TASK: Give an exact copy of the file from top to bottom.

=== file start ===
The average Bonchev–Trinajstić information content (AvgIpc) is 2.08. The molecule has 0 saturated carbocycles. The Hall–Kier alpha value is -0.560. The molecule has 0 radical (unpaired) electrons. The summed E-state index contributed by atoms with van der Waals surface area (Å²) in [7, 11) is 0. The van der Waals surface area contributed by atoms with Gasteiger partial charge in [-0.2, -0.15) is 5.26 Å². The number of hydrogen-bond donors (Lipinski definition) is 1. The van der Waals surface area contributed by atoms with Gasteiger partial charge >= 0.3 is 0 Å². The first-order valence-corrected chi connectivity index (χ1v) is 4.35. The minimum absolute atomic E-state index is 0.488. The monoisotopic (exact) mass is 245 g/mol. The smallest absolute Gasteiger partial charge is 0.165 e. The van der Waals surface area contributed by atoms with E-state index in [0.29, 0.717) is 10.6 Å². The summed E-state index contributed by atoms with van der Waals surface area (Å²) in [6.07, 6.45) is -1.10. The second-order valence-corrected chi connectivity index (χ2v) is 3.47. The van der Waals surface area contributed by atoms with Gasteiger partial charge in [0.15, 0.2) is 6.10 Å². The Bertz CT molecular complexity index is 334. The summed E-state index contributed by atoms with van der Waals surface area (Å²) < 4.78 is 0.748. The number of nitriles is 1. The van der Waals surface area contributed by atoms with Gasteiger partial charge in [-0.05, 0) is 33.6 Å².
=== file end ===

The average Bonchev–Trinajstić information content (AvgIpc) is 2.08. The molecule has 0 saturated carbocycles. The Hall–Kier alpha value is -0.560. The molecule has 0 radical (unpaired) electrons. The summed E-state index contributed by atoms with van der Waals surface area (Å²) in [7, 11) is 0. The van der Waals surface area contributed by atoms with Gasteiger partial charge in [-0.2, -0.15) is 5.26 Å². The number of hydrogen-bond donors (Lipinski definition) is 1. The van der Waals surface area contributed by atoms with Gasteiger partial charge >= 0.3 is 0 Å². The first-order valence-corrected chi connectivity index (χ1v) is 4.35. The minimum absolute atomic E-state index is 0.488. The monoisotopic (exact) mass is 245 g/mol. The smallest absolute Gasteiger partial charge is 0.165 e. The van der Waals surface area contributed by atoms with E-state index in [0.29, 0.717) is 10.6 Å². The summed E-state index contributed by atoms with van der Waals surface area (Å²) in [6.07, 6.45) is -1.10. The second-order valence-corrected chi connectivity index (χ2v) is 3.47. The van der Waals surface area contributed by atoms with Gasteiger partial charge in [0.15, 0.2) is 6.10 Å². The Bertz CT molecular complexity index is 334. The summed E-state index contributed by atoms with van der Waals surface area (Å²) < 4.78 is 0.748. The number of nitriles is 1. The van der Waals surface area contributed by atoms with Gasteiger partial charge in [-0.05, 0) is 33.6 Å².